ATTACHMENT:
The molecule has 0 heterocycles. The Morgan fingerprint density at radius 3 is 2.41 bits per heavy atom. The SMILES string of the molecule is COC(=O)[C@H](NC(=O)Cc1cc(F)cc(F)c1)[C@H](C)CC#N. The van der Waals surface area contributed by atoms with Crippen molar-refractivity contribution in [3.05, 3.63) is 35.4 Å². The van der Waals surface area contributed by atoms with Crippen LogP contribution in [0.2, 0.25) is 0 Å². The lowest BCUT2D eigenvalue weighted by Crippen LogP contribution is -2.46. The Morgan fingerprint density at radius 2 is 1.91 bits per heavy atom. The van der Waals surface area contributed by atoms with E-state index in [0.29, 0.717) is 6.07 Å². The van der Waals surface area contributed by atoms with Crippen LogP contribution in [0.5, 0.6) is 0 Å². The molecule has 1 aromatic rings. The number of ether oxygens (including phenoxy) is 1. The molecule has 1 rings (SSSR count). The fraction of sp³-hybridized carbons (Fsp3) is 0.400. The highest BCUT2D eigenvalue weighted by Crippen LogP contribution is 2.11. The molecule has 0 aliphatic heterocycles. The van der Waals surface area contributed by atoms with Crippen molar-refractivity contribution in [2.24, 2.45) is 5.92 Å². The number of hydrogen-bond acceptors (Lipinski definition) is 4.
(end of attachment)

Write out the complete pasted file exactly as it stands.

The molecule has 0 heterocycles. The Morgan fingerprint density at radius 3 is 2.41 bits per heavy atom. The SMILES string of the molecule is COC(=O)[C@H](NC(=O)Cc1cc(F)cc(F)c1)[C@H](C)CC#N. The van der Waals surface area contributed by atoms with Crippen molar-refractivity contribution in [3.05, 3.63) is 35.4 Å². The van der Waals surface area contributed by atoms with Crippen LogP contribution in [0.2, 0.25) is 0 Å². The lowest BCUT2D eigenvalue weighted by Crippen LogP contribution is -2.46. The Morgan fingerprint density at radius 2 is 1.91 bits per heavy atom. The van der Waals surface area contributed by atoms with E-state index in [0.29, 0.717) is 6.07 Å². The van der Waals surface area contributed by atoms with Crippen LogP contribution in [0.5, 0.6) is 0 Å². The molecule has 1 aromatic rings. The number of ether oxygens (including phenoxy) is 1. The molecule has 1 rings (SSSR count). The fraction of sp³-hybridized carbons (Fsp3) is 0.400. The highest BCUT2D eigenvalue weighted by Crippen LogP contribution is 2.11. The molecule has 0 aliphatic heterocycles. The van der Waals surface area contributed by atoms with Crippen molar-refractivity contribution in [2.24, 2.45) is 5.92 Å². The number of hydrogen-bond acceptors (Lipinski definition) is 4.